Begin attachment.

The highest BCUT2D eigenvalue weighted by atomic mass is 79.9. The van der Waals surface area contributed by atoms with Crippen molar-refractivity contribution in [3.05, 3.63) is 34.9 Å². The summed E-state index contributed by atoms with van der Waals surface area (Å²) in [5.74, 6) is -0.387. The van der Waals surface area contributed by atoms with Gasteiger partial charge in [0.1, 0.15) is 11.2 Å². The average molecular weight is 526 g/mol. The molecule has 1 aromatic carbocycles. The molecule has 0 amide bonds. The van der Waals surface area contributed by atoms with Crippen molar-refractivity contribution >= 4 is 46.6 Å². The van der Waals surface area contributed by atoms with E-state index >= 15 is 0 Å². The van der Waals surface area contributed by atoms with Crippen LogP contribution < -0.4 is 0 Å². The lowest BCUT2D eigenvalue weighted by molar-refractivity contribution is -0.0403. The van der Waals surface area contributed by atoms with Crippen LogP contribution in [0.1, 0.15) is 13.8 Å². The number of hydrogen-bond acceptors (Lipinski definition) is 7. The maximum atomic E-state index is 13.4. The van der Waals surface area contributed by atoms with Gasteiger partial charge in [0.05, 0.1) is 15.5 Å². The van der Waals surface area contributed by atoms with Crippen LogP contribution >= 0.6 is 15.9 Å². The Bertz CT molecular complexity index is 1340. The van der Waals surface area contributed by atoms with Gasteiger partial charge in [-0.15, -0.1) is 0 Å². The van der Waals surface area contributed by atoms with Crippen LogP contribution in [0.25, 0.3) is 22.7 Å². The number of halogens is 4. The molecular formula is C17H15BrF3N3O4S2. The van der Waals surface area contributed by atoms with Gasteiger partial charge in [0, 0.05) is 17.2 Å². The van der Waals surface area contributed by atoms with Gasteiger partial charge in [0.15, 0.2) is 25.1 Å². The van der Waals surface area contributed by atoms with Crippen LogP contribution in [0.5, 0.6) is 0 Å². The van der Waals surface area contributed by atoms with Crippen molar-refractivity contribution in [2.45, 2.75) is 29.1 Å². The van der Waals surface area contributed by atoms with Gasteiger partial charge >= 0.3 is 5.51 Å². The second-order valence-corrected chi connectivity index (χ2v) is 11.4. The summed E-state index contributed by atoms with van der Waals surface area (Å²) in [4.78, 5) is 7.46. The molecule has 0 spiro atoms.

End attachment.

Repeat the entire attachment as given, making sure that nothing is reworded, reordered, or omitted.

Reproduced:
The highest BCUT2D eigenvalue weighted by atomic mass is 79.9. The van der Waals surface area contributed by atoms with Crippen molar-refractivity contribution in [3.05, 3.63) is 34.9 Å². The summed E-state index contributed by atoms with van der Waals surface area (Å²) in [5.74, 6) is -0.387. The van der Waals surface area contributed by atoms with Gasteiger partial charge in [0.1, 0.15) is 11.2 Å². The average molecular weight is 526 g/mol. The molecule has 1 aromatic carbocycles. The molecule has 0 amide bonds. The van der Waals surface area contributed by atoms with Crippen molar-refractivity contribution >= 4 is 46.6 Å². The van der Waals surface area contributed by atoms with E-state index >= 15 is 0 Å². The van der Waals surface area contributed by atoms with Crippen LogP contribution < -0.4 is 0 Å². The lowest BCUT2D eigenvalue weighted by molar-refractivity contribution is -0.0403. The van der Waals surface area contributed by atoms with Crippen LogP contribution in [0.1, 0.15) is 13.8 Å². The number of hydrogen-bond acceptors (Lipinski definition) is 7. The maximum atomic E-state index is 13.4. The van der Waals surface area contributed by atoms with Gasteiger partial charge in [0.05, 0.1) is 15.5 Å². The van der Waals surface area contributed by atoms with Crippen LogP contribution >= 0.6 is 15.9 Å². The Bertz CT molecular complexity index is 1340. The van der Waals surface area contributed by atoms with Gasteiger partial charge in [-0.15, -0.1) is 0 Å². The van der Waals surface area contributed by atoms with Crippen LogP contribution in [0.25, 0.3) is 22.7 Å². The number of halogens is 4. The molecular formula is C17H15BrF3N3O4S2. The van der Waals surface area contributed by atoms with Gasteiger partial charge in [0, 0.05) is 17.2 Å². The van der Waals surface area contributed by atoms with Gasteiger partial charge in [0.15, 0.2) is 25.1 Å². The van der Waals surface area contributed by atoms with Crippen LogP contribution in [0.5, 0.6) is 0 Å². The van der Waals surface area contributed by atoms with Crippen molar-refractivity contribution in [2.45, 2.75) is 29.1 Å². The van der Waals surface area contributed by atoms with Gasteiger partial charge >= 0.3 is 5.51 Å². The second-order valence-corrected chi connectivity index (χ2v) is 11.4. The summed E-state index contributed by atoms with van der Waals surface area (Å²) in [4.78, 5) is 7.46. The molecule has 0 spiro atoms.